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Why E/c = p ?

  1. Mar 1, 2016 #1
    • Moved from a technical forum, so homework template missing
    Hi people, I studying electromagnetic waves (intermediate) and
    I don't understand how the expression for linear momentum of a wave is obtained, if the wave doesn't carry any mass.
    In particular, I have to explain why the radiation pressure on a perfect absorber is half that on a perfect reflector

    So, I do this:

    P_rad= pressure
    \vec{p}= momentum of wave
    A= transversal area
    Volumen= ctA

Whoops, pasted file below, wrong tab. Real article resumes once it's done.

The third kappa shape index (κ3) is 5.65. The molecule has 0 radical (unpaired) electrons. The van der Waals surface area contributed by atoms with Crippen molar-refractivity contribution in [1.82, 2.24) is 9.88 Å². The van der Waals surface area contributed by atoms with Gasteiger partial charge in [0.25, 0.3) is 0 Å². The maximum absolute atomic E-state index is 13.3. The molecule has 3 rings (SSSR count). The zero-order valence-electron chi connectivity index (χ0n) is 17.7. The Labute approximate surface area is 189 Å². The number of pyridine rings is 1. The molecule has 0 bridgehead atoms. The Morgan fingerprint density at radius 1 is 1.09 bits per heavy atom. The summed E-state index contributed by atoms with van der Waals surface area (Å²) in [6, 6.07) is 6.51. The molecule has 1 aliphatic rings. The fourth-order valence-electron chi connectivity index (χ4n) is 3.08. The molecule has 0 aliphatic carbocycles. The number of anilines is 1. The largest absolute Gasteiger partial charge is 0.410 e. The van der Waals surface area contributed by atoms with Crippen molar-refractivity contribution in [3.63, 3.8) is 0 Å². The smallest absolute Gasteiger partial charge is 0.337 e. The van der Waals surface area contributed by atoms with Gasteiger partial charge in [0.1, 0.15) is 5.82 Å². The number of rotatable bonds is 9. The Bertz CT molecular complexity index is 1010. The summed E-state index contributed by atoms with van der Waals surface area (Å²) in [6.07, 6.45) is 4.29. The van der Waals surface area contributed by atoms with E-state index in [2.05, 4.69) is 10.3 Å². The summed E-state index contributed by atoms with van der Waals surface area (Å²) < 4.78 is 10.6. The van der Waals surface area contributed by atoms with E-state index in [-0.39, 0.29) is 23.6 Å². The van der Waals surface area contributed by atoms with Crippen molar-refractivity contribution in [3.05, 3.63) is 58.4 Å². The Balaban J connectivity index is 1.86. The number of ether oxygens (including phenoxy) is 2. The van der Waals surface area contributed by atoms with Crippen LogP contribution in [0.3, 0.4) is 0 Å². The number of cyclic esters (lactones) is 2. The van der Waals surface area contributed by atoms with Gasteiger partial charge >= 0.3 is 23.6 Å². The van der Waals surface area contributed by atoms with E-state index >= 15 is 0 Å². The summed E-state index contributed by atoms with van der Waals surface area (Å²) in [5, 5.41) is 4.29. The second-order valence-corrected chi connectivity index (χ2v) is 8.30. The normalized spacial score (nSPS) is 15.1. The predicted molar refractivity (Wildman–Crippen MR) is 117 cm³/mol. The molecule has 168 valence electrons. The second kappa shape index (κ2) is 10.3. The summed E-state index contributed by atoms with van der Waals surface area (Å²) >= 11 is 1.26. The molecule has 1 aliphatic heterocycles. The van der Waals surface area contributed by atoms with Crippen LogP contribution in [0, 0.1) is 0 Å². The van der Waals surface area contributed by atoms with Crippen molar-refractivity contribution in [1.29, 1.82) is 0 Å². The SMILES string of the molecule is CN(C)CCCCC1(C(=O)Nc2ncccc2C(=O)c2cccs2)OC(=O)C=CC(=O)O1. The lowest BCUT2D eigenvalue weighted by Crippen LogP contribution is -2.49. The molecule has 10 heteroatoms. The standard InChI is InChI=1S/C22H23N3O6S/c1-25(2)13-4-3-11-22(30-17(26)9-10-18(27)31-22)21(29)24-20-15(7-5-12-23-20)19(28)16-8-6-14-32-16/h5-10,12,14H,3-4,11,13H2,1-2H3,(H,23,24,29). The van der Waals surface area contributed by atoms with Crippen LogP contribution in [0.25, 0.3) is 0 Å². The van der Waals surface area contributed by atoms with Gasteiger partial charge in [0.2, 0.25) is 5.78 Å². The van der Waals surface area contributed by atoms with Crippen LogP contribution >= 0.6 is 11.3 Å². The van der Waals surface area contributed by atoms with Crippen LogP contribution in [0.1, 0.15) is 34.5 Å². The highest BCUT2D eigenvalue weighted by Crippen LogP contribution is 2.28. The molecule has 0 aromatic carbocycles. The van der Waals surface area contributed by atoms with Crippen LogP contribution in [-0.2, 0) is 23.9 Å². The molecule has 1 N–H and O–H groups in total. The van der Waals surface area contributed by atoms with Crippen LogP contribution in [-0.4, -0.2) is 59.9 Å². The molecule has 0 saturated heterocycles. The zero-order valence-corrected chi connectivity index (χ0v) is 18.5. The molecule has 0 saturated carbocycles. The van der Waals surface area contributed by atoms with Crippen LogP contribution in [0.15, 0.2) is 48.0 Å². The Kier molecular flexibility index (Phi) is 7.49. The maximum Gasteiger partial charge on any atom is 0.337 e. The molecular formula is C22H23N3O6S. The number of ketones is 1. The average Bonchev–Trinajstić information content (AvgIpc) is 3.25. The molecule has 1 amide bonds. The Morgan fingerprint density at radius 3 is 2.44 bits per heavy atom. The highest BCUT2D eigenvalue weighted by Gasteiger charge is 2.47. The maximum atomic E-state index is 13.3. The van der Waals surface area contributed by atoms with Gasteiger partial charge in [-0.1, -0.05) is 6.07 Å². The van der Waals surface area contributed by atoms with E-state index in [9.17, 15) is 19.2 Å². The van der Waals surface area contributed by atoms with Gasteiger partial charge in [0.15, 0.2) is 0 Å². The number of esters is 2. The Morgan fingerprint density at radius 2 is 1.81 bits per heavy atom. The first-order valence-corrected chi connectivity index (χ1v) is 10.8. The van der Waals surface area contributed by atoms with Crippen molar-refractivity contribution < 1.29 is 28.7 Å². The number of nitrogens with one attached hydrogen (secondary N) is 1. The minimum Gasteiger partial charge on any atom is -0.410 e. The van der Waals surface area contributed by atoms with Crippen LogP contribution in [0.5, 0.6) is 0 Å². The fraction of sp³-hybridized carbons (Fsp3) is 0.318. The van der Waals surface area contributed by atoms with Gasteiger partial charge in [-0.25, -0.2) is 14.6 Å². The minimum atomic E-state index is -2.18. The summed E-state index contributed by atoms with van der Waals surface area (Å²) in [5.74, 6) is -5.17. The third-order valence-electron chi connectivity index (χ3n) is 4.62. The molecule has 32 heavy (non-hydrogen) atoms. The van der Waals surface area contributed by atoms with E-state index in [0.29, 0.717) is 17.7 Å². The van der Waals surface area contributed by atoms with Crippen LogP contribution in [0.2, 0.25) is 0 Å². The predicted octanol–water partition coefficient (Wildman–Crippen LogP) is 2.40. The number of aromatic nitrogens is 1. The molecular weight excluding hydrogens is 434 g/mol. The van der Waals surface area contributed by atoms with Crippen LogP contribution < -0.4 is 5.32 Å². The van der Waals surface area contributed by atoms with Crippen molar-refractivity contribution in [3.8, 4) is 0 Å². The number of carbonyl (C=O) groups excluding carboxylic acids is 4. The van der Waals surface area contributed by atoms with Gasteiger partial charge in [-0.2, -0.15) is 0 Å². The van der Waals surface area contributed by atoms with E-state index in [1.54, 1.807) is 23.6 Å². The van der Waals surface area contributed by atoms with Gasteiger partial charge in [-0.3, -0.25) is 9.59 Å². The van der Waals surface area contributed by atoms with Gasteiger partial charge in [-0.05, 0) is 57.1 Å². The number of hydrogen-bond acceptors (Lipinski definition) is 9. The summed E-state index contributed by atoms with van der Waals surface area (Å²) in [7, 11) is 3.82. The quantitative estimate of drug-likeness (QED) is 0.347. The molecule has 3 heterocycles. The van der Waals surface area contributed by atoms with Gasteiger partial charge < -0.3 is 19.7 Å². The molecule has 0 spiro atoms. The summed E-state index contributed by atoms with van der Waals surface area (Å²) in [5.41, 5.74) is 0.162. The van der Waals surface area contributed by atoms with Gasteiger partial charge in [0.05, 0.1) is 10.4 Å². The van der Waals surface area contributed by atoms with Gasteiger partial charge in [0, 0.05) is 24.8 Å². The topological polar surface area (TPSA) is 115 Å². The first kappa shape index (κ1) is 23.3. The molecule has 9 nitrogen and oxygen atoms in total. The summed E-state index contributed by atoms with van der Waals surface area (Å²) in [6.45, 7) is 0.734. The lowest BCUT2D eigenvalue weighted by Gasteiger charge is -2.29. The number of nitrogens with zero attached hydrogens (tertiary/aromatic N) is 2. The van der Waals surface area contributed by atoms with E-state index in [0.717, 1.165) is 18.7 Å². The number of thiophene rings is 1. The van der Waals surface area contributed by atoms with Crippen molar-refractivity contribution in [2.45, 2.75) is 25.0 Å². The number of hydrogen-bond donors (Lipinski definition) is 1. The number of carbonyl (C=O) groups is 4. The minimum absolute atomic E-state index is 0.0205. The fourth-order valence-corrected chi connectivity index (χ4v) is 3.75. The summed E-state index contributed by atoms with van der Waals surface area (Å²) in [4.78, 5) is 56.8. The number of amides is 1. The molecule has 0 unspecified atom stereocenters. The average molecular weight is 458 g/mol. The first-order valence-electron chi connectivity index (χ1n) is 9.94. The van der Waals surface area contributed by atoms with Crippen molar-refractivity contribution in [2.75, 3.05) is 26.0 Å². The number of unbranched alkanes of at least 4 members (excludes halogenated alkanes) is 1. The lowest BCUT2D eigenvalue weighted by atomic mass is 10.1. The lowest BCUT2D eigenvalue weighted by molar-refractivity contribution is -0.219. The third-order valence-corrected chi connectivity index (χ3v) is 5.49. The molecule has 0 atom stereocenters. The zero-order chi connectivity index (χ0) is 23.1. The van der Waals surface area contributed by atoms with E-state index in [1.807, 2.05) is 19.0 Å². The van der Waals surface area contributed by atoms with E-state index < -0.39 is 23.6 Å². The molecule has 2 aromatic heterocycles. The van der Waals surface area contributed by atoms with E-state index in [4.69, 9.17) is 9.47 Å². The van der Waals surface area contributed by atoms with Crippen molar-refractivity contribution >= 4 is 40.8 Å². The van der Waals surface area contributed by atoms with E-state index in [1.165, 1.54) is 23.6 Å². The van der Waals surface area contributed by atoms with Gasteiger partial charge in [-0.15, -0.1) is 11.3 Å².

p_den= density of momentum =p/vol
    P_rad=\frac{Δp}{Δt *A} =\frac{ p_den *(c *t*A)}{ t*A} = p_den *c
    but i the books're saying that E/c =p ???? Why?
    Finally, p_den *c = I *c/ c² = I/c to case of absorbent surface.
     
    Last edited: Mar 1, 2016
  2. jcsd
  3. Mar 2, 2016 #2

    DrClaude

    User Avatar

    Staff: Mentor

    In a relativistic context, which you must use when considering light, the energy is given by
    $$
    E^2 = p^2 c^2 + m^2 c^4
    $$
    Therefore, a massless particle has momentum ##p = E/c##.

    As for the second question, think about the difference in the before and after pictures of the collision and conservation of momentum.
     
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